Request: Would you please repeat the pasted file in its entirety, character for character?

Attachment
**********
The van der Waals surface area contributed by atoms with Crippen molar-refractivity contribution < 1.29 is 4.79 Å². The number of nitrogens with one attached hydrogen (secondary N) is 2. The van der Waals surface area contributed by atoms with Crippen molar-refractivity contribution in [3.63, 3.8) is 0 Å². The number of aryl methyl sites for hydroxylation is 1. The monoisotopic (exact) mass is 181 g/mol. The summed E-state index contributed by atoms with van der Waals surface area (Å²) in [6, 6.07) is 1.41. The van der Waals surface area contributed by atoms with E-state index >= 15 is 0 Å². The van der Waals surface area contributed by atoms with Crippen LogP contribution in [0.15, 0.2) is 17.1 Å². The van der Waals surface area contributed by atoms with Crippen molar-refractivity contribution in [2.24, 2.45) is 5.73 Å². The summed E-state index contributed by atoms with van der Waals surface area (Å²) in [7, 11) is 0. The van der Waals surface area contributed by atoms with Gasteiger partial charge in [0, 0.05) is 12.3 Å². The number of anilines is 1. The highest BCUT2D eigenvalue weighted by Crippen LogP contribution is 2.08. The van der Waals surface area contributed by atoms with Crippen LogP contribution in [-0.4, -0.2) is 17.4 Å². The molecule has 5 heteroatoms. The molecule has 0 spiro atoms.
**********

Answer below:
The van der Waals surface area contributed by atoms with Crippen molar-refractivity contribution < 1.29 is 4.79 Å². The number of nitrogens with one attached hydrogen (secondary N) is 2. The van der Waals surface area contributed by atoms with Crippen molar-refractivity contribution in [3.63, 3.8) is 0 Å². The number of aryl methyl sites for hydroxylation is 1. The monoisotopic (exact) mass is 181 g/mol. The summed E-state index contributed by atoms with van der Waals surface area (Å²) in [6, 6.07) is 1.41. The van der Waals surface area contributed by atoms with E-state index >= 15 is 0 Å². The van der Waals surface area contributed by atoms with Crippen LogP contribution in [0.15, 0.2) is 17.1 Å². The van der Waals surface area contributed by atoms with Crippen molar-refractivity contribution in [2.24, 2.45) is 5.73 Å². The summed E-state index contributed by atoms with van der Waals surface area (Å²) in [7, 11) is 0. The van der Waals surface area contributed by atoms with Gasteiger partial charge in [0, 0.05) is 12.3 Å². The number of anilines is 1. The highest BCUT2D eigenvalue weighted by Crippen LogP contribution is 2.08. The van der Waals surface area contributed by atoms with Crippen LogP contribution in [-0.4, -0.2) is 17.4 Å². The molecule has 5 heteroatoms. The molecule has 0 spiro atoms.